Thursday, December 2, 2010

Capsule Review: The Passion of Joan of Arc (1928)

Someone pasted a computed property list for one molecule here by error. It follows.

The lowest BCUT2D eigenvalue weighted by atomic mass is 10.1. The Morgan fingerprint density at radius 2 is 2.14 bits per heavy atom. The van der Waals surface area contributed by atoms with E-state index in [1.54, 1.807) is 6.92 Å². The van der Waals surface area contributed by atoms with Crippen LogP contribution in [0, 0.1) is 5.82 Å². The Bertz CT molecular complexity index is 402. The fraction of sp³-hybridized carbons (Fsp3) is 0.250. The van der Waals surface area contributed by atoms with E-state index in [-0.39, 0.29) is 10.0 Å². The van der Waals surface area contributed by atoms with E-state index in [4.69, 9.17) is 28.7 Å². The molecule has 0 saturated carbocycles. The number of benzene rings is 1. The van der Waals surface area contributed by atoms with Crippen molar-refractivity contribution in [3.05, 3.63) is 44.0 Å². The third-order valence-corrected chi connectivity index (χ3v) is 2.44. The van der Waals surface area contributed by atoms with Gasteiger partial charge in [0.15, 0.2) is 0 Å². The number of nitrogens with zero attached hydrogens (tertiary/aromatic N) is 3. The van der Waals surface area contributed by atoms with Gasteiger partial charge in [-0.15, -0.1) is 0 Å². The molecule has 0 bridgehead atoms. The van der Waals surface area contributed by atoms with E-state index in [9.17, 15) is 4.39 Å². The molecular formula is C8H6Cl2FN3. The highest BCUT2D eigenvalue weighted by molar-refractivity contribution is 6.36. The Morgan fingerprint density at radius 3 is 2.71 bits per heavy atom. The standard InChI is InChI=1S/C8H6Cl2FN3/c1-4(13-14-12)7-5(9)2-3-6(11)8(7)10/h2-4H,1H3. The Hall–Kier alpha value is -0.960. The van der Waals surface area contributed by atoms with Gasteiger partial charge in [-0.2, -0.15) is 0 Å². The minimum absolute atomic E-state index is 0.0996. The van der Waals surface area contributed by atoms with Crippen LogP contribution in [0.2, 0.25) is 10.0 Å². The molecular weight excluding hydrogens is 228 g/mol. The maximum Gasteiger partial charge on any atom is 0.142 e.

To watch The Passion of Joan of Arc is to re-think much of what you know regarding the language of cinema. Carl Theodor Dreyer based his film on the actual transcripts of the trial of Jeanne d'Arc, but this is no traditional historical drama relying on scenery and action, instead resting almost solely on the face of Maria Falconetti (as Jeanne) who gives such an extraordinary performance - and almost entirely in close-up - that her face can't help but be the lingering image you retain from the film. You can truly believe that this is a woman who has touched God, her eyes wide in contemplation or fear, or almost closed in near-defeat. Dreyer spent his budget on detailed sets, but his choice to film almost entirely in medium and close-up shots, with the representatives of the Church shot from below so they literally loom over the screen, shows how much power lays in small movements and facial expression. There are unsettling images here, and Dreyer understands how to provoke visceral responses - the editing in the scene where Jeanne faints in the torture chamber proves to be equally disorienting to the viewer - and the director makes clear parallels with the death of Jesus in Jeanne's interrogation and mistreatment. There is no definitive score to this silent film - which until the mid-80s was thought to be lost - but Richard Einhorn's Voices Of Light (inspired by the film) is available on the Criterion edition of the film, and makes for magnificent accompaniment,

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